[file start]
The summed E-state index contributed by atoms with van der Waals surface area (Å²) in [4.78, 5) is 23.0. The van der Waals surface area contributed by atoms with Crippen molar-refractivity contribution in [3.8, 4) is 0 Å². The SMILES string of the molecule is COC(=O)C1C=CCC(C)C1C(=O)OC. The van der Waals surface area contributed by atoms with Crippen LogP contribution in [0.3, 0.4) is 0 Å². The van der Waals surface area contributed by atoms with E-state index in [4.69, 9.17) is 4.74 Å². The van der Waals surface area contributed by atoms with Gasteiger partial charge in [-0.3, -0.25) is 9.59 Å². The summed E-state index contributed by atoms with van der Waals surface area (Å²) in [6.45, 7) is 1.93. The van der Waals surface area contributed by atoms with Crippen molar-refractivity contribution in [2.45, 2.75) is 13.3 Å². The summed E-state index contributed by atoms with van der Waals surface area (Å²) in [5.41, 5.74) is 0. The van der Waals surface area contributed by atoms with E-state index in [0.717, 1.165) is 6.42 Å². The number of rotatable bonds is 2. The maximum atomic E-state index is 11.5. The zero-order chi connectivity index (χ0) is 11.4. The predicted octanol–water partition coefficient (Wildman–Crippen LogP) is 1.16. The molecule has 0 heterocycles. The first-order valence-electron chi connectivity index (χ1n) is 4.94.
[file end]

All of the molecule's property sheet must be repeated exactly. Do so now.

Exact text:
The summed E-state index contributed by atoms with van der Waals surface area (Å²) in [4.78, 5) is 23.0. The van der Waals surface area contributed by atoms with Crippen molar-refractivity contribution in [3.8, 4) is 0 Å². The SMILES string of the molecule is COC(=O)C1C=CCC(C)C1C(=O)OC. The van der Waals surface area contributed by atoms with Crippen LogP contribution in [0.3, 0.4) is 0 Å². The van der Waals surface area contributed by atoms with E-state index in [4.69, 9.17) is 4.74 Å². The van der Waals surface area contributed by atoms with Gasteiger partial charge in [-0.3, -0.25) is 9.59 Å². The summed E-state index contributed by atoms with van der Waals surface area (Å²) in [6.45, 7) is 1.93. The van der Waals surface area contributed by atoms with Crippen molar-refractivity contribution in [2.45, 2.75) is 13.3 Å². The summed E-state index contributed by atoms with van der Waals surface area (Å²) in [5.41, 5.74) is 0. The van der Waals surface area contributed by atoms with E-state index in [0.717, 1.165) is 6.42 Å². The number of rotatable bonds is 2. The maximum atomic E-state index is 11.5. The zero-order chi connectivity index (χ0) is 11.4. The predicted octanol–water partition coefficient (Wildman–Crippen LogP) is 1.16. The molecule has 0 heterocycles. The first-order valence-electron chi connectivity index (χ1n) is 4.94.